A row of arborvitae intended to screen an unseemly RV strip at the edge of our property died; it was really the only thing we lost in the yard but it bothered Dawn to look at: there were seven, in various shades of brown or copper and one, the third from the left, that survived somehow but we knew we’d have to take it out regardless. I thought about digging them up and burning them (what seems most respectful, like flags or bodies) but worried I’d start a wildfire with the overhanging trees. Our friends who rented the place had an RV while they were here but don’t have anywhere to store it now so Dawn offered they could leave it here, we could park it at the strip, and maybe I could use it as a writing den. I pictured myself emerging from it at odd hours with my hair askew, that mad look of creation, of being possessed by something borderline genius, borderline nuts.
Since Seattle’s been one of the fastest-growing cities in the U.S. in recent years, they just keep yanking out trees on our plateau here, throwing up homes, and living on nearly an acre off a gravel road, we know it’s only a matter of time before it happens to us, we make a killing selling to a developer and move out to the country, try not to look back.
I told myself I’d make a point to get to know every tree, shrub and bush on our property now, to not take anything for granted, to water properly and really appreciate them — but some are awkward looking and leaning, like filler, like background extras in a Peanuts special with no speaking parts.
We got through the first 72 hours of the settling-in spazz out period, the unflinching desire to keep every small piece of lint out of the carpet, every surface immaculate — to put everything where it belongs right away — that sickened, wheezing ping-pong between rooms that drives me to drink, the only thing that can slow me down. It’s like our friends Erica and Chris said when they moved into their last house: they just lived off beer and coffee, divided the day between the two. Dishes, laundry, bedding, towels: fiddle-fucking with anything I can get my hands on that’s mine, that’s our place. Letting the radio play in the den even when I’m not in it, to season the air with my sound. Fast internet, no delays, all business. No land line, no unwanted calls or messages, no blinking lights. Buying a new American flag at the Home Depot, giddy in my stride, waving at strangers, patient in the parking lot, bold enough for the self-scan. Buying a replacement grate for the grill, that’s so old it looks tie-dyed now with rust and crystallized meat pustules from past, smoked meats my dog would probably love (who needs wire brushes?) but that I’ll save to erect as a man-pit to practice cooking over live fires, to fill the neighborhood with my scent, to attract carnivores to gather and worship and fear me, their new lord.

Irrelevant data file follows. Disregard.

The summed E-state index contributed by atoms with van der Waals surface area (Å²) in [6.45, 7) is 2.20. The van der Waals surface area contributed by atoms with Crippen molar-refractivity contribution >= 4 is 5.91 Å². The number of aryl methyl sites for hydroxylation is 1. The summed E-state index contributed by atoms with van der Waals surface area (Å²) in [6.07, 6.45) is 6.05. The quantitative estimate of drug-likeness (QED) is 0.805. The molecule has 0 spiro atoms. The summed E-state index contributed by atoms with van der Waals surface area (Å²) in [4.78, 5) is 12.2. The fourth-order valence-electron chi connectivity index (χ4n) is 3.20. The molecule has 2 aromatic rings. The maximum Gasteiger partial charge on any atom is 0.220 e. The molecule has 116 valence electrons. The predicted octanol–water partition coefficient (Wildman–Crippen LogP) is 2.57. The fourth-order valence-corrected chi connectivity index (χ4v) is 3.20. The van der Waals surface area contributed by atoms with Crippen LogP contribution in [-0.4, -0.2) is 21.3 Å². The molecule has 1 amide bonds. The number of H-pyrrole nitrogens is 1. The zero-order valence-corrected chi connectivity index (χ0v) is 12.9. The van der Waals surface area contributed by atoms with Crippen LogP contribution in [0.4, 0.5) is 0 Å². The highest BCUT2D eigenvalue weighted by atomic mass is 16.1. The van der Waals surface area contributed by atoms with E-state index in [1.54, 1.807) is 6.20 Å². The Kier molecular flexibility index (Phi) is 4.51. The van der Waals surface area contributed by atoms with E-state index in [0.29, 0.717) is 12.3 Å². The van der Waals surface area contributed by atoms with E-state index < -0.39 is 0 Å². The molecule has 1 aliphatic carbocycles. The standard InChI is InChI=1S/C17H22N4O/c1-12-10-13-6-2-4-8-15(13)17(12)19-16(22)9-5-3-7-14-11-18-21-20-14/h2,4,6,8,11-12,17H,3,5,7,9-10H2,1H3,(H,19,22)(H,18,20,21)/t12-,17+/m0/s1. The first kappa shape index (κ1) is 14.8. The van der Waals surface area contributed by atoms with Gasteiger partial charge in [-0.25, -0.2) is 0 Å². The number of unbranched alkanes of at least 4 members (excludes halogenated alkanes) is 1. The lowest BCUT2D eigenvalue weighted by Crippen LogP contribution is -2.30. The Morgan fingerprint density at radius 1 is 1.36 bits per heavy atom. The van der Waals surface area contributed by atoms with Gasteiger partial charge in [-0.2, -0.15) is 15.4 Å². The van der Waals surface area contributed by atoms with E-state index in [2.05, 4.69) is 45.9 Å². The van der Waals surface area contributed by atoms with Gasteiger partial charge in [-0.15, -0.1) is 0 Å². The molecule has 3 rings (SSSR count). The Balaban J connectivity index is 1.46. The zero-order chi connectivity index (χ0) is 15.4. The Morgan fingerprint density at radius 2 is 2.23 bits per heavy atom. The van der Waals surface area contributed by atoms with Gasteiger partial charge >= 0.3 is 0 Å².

I had a business owner who tested me as her new project manager, to see if I was the right fit, by sending an email probably from her phone that started with something like, We should make a project plan asap, and went on for about 200 words without a paragraph break or any punctuation to speak of, kind of Beat poet style but not as good, to describe everything the plan should have, and ended abruptly, with three or four follow-up messages in about an hour adding on to it, that I had to print and lay out on a table in a small conference room with her, and rub my forehead until she asked What’s the matter, is it because it’s so disorganized to which I sharply said Yes, and she smiled, I’d passed the test, I’d proven I can’t stand disorder, the initiation rite for all project managers and tweakers, I have to set things right.
I lay on the sofa looking at the clouds as the weather shifts, a storm’s coming, and it starts with the sound in the trees, that have no speaking parts but find their voice with whatever force moves through them and go quiet between movements, and it seems we don’t really notice them until they’re gone, they all look alike, and most of what keeps them standing, that holds them up, is unseen, and it’s hard to tell their true health until they collapse and you cut them open, try to tell what happened when, and even then it’s just a guess.